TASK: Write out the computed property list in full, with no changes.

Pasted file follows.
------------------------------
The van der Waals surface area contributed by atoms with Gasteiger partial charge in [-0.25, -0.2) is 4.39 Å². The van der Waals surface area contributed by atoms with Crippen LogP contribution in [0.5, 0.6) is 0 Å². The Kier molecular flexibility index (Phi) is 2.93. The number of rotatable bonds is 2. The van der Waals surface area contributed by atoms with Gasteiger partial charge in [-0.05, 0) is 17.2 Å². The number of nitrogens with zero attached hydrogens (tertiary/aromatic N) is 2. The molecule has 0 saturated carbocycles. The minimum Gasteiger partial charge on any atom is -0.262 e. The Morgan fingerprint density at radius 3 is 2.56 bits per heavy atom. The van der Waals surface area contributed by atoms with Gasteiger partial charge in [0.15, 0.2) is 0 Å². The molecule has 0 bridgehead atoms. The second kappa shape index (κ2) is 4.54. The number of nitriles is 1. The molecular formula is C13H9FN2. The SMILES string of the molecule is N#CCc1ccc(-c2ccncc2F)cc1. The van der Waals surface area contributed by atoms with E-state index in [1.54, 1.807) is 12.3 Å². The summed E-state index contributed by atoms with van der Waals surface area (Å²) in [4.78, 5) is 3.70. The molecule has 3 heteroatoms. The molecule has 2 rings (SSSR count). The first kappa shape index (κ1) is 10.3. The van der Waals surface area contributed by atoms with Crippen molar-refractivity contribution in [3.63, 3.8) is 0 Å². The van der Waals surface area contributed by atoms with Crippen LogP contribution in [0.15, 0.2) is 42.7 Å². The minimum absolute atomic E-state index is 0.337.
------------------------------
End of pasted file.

The van der Waals surface area contributed by atoms with Gasteiger partial charge in [-0.25, -0.2) is 4.39 Å². The van der Waals surface area contributed by atoms with Crippen LogP contribution in [0.5, 0.6) is 0 Å². The Kier molecular flexibility index (Phi) is 2.93. The number of rotatable bonds is 2. The van der Waals surface area contributed by atoms with Gasteiger partial charge in [-0.05, 0) is 17.2 Å². The number of nitrogens with zero attached hydrogens (tertiary/aromatic N) is 2. The molecule has 0 saturated carbocycles. The minimum Gasteiger partial charge on any atom is -0.262 e. The Morgan fingerprint density at radius 3 is 2.56 bits per heavy atom. The van der Waals surface area contributed by atoms with Gasteiger partial charge in [0.15, 0.2) is 0 Å². The molecule has 0 bridgehead atoms. The second kappa shape index (κ2) is 4.54. The number of nitriles is 1. The molecular formula is C13H9FN2. The SMILES string of the molecule is N#CCc1ccc(-c2ccncc2F)cc1. The van der Waals surface area contributed by atoms with E-state index in [1.54, 1.807) is 12.3 Å². The summed E-state index contributed by atoms with van der Waals surface area (Å²) in [4.78, 5) is 3.70. The molecule has 3 heteroatoms. The molecule has 2 rings (SSSR count). The first kappa shape index (κ1) is 10.3. The van der Waals surface area contributed by atoms with Crippen molar-refractivity contribution in [3.63, 3.8) is 0 Å². The van der Waals surface area contributed by atoms with Crippen LogP contribution in [0.15, 0.2) is 42.7 Å². The minimum absolute atomic E-state index is 0.337.